Currently, there is an increase in demand for ethically sourced products, giving the handmade sector an upper hand to navigate the international markets. However, most of these artisans – particularly rural women, lack access to the international markets and experience challenges in keeping up with the changing trends in consumer needs. Moreover, most of them find it extremely hard to deal with international purchases because of inadequate knowledge of the processes. This has led to an increase in the number of intermediaries who exploit the women artisans by buying their products and selling them at higher prices. Thus, they end up not being recognized for their craft with a less monetary benefit.

Production Skills Development and Training

Many women artisans in rural sub-Saharan Africa have low literacy and low education levels but are artistically talented. Most of them have no idea that their products are in high demand in the local and international markets. Therefore, they end up not changing their crafting techniques and creativity to meet the competitive demands of the global market. In Kenya, there is an increase in vocational centers and programs that offer knowledge and skills development programs for handicraft artisans. Unfortunately, very few women artisans have access to these programs. There are social enterprises working directly with them at the grassroots level by training them on financial literacy skills and product value addition processes

Digitalization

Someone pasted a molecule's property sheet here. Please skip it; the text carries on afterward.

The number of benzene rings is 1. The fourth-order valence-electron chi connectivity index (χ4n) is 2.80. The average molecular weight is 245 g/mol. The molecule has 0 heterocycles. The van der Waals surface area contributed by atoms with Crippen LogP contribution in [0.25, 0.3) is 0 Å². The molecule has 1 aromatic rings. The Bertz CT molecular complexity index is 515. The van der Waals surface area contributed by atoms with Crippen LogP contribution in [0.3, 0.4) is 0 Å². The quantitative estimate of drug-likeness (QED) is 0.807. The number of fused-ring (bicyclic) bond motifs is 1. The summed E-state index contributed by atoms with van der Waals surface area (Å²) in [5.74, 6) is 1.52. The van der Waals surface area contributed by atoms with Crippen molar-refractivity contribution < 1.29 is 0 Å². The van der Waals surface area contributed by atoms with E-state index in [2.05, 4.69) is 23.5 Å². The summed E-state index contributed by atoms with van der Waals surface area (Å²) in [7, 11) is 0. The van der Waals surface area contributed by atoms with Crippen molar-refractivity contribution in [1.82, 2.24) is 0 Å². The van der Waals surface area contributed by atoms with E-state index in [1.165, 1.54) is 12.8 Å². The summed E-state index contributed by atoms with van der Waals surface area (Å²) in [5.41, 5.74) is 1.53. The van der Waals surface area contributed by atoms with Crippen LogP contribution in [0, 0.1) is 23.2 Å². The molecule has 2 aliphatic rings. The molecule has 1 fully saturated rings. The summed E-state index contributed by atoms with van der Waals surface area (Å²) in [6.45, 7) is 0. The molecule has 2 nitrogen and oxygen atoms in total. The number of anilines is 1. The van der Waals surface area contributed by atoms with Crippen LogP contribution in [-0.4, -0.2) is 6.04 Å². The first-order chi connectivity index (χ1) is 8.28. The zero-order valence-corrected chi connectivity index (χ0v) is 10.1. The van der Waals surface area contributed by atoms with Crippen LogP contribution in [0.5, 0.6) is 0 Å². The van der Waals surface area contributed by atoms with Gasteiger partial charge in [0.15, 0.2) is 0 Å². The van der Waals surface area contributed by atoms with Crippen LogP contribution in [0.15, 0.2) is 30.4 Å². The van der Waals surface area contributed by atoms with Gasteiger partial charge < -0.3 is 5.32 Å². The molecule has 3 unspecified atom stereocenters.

A majority of women in rural Sub-Saharan Africa lack access to internet connections and technological devices. Also, due to the high levels of illiteracy, they lack the skills needed to operate digital devices. In the changing world of digitalization, improving rural women artisans’ access to information and technology can help them navigate the local and international markets. This can enable them to acquire more knowledge on how to sell their products directly to wholesalers or retailers without passing through the middlemen and how to design their products based on the market trends.

Financing

There is a need to assist women artisans in rural Sub-Saharan Africa financially. This can be in the form of women-focused grants and credits. Most of the women artisans in rural areas can’t afford to purchase materials or attend skills development training. In Kenya, social enterprises, governmental sectors, and Non-Governmental Organizations are already providing financial assistance to women artisans. This has enabled them to register and expand their businesses therefore increasing their income generation opportunities.

How can you be part of the empowerment of rural women artisans’ stories?

  1. FUND women artisan cooperatives and projects that support the Creative Manufacturing and Handmade Sector in Sub-Saharan Africa.
  2. SUPPORT women artisans by helping them market their handmade products and to get them closer to potential niche markets.
  3. BUY ethically hand-crafted products by women. How are we going to financially empower these women if we don’t buy their products?
  4. Lastly, let us give the women artisans the spaces to tell their artistic or natural craftsmanship STORIES in their own ways. Their stories need more recognition and support.
Okech Annete Adhiambo
Okech Annete Adhiambo is a Kenyan, a community organizer and gender equality advocate. She is the Founder and Managing Director of Africnette Stores, a social enterprise that supports women and youth handmade artisans in rural Africa. She is a trained peace-builder and has a Bachelor's Degree in Commerce, Finance, graduate.